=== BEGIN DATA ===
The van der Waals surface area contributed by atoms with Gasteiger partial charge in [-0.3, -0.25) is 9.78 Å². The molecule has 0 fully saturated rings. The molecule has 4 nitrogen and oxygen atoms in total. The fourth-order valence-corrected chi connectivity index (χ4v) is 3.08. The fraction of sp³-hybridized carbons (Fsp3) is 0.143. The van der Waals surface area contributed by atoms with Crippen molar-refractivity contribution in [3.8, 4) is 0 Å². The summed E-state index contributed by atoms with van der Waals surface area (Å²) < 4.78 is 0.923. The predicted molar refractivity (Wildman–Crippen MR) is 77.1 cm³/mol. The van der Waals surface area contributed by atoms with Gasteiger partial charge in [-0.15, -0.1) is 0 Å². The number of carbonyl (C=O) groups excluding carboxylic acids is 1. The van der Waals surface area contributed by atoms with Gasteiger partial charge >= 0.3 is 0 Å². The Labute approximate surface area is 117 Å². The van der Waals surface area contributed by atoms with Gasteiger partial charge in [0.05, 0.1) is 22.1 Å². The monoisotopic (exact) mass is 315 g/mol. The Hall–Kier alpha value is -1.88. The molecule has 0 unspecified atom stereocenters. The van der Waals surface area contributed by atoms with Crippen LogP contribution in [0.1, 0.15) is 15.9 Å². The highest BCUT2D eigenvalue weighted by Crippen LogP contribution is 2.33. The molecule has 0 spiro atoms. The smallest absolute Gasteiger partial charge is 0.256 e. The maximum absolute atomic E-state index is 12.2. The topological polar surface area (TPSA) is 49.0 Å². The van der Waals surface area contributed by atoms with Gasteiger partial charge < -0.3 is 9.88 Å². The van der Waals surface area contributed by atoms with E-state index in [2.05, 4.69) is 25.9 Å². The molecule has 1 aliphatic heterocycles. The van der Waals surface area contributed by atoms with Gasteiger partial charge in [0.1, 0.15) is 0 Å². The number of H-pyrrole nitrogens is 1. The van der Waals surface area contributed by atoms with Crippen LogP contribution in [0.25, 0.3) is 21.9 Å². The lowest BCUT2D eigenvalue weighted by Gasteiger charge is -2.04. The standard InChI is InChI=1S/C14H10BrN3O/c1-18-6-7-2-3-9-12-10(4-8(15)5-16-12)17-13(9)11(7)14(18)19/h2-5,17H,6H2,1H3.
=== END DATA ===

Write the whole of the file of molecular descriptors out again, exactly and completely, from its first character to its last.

The van der Waals surface area contributed by atoms with Gasteiger partial charge in [-0.3, -0.25) is 9.78 Å². The molecule has 0 fully saturated rings. The molecule has 4 nitrogen and oxygen atoms in total. The fourth-order valence-corrected chi connectivity index (χ4v) is 3.08. The fraction of sp³-hybridized carbons (Fsp3) is 0.143. The van der Waals surface area contributed by atoms with Crippen molar-refractivity contribution in [3.8, 4) is 0 Å². The summed E-state index contributed by atoms with van der Waals surface area (Å²) < 4.78 is 0.923. The predicted molar refractivity (Wildman–Crippen MR) is 77.1 cm³/mol. The van der Waals surface area contributed by atoms with Gasteiger partial charge in [-0.15, -0.1) is 0 Å². The number of carbonyl (C=O) groups excluding carboxylic acids is 1. The van der Waals surface area contributed by atoms with Gasteiger partial charge >= 0.3 is 0 Å². The Labute approximate surface area is 117 Å². The van der Waals surface area contributed by atoms with Gasteiger partial charge in [0.05, 0.1) is 22.1 Å². The monoisotopic (exact) mass is 315 g/mol. The Hall–Kier alpha value is -1.88. The molecule has 0 unspecified atom stereocenters. The van der Waals surface area contributed by atoms with Crippen LogP contribution in [0.1, 0.15) is 15.9 Å². The highest BCUT2D eigenvalue weighted by Crippen LogP contribution is 2.33. The molecule has 0 spiro atoms. The smallest absolute Gasteiger partial charge is 0.256 e. The maximum absolute atomic E-state index is 12.2. The topological polar surface area (TPSA) is 49.0 Å². The van der Waals surface area contributed by atoms with Gasteiger partial charge < -0.3 is 9.88 Å². The van der Waals surface area contributed by atoms with E-state index in [2.05, 4.69) is 25.9 Å². The molecule has 1 aliphatic heterocycles. The van der Waals surface area contributed by atoms with Gasteiger partial charge in [0.1, 0.15) is 0 Å². The number of H-pyrrole nitrogens is 1. The van der Waals surface area contributed by atoms with Crippen LogP contribution in [0.25, 0.3) is 21.9 Å². The lowest BCUT2D eigenvalue weighted by Gasteiger charge is -2.04. The standard InChI is InChI=1S/C14H10BrN3O/c1-18-6-7-2-3-9-12-10(4-8(15)5-16-12)17-13(9)11(7)14(18)19/h2-5,17H,6H2,1H3.